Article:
December 1, 2005
Nicotine vaccine continues to show promise
By Anne Harding
NEW YORK (Reuters Health) - Research with a new nicotine
vaccine shows that the vaccine is safe and well tolerated, with
higher doses producing a greater rate of abstinence.
"We were pleased to see that because that indicates this
vaccine does indeed have a significant impact on smoking
behavior," Dr. Dorothy K. Hatsukami of the Tobacco Use Research
Center in Minneapolis told Reuters Health. The finding of
increased abstinence, she added, was "surprising."
The next step, Hatsukami said, will be to conduct studies
to identify the optimum dose and scheduling for administering
the vaccine. She noted that the vaccine could be a useful tool
to help smokers quit, although in order to kick the habit it
will likely be necessary for them to address behavioral aspects
of smoking. "It's not going to be a miracle cure."
Hatsukami and her colleagues report results of the study in
the November issue of Clinical Pharmacology and Therapeutics.
The "encouraging results" reported in the current study, as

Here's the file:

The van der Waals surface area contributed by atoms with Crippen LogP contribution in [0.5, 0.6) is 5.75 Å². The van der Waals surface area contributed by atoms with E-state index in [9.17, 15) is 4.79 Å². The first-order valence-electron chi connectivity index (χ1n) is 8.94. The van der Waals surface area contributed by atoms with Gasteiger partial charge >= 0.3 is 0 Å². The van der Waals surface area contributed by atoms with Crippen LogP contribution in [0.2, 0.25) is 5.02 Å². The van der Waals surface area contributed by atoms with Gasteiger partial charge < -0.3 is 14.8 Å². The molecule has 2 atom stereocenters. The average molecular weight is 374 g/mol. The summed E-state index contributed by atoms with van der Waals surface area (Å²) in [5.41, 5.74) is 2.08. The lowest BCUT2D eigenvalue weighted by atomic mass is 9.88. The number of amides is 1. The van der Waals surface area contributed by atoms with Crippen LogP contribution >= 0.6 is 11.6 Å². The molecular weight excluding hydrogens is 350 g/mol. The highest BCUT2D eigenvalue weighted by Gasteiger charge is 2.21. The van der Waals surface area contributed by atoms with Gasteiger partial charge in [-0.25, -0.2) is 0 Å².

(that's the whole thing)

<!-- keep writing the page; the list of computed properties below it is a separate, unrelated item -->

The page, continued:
well as other recent research on nicotine vaccines, must be
confirmed, Dr. Jacques Le Houezec of Amzer Glas in Rennes,
France writes in an editorial accompanying the study.
The vaccine could be useful for smokers trying to quit,
former smokers hoping to ward off relapse, and could also be
used to prevent adolescents from taking up smoking, he noted,
adding that giving the vaccine to teens would raise ethical
questions as "it will be the first time that a vaccine is used
not to prevent a disease but to prevent a behavior."
The nicotine vaccine works by triggering production of
antibodies that bind to nicotine, creating a complex that is
too large to pass through the blood-brain barrier.
Hatsukami and her colleagues tested the experimental
vaccine called NicVAX in 68 smokers. This preliminary study was
designed primarily to test the safety of the vaccine.
Volunteers received placebo or 50, 100 or 200 micrograms of
the vaccine at days 0, 28, 56 and 182 and were followed for 38
weeks. They were not instructed to quit, unless they expressed
a desire to do so.
Fifty-six people completed the study.
While withdrawal symptoms and craving were considered a
potential side effect, none of the study participants
experienced these symptoms. This was likely because antibody
concentrations rose relatively slowly, Hatsukami and her team
note. There was also no sign that smokers increased their
cigarette consumption to compensate for the vaccine's effects.
Adverse effects were generally mild and were not markedly
different from those given placebo.
Six of the study participants on the highest dose of the
vaccine abstained from smoking for 30 days, compared to one on
the 100-microgram dose, none on the 50-microgram dose, and two
participants on placebo. Patients on the highest dose also took
the least time to achieve 30-day abstinence.
SOURCE: Clinical Pharmacology and Therapeutics, November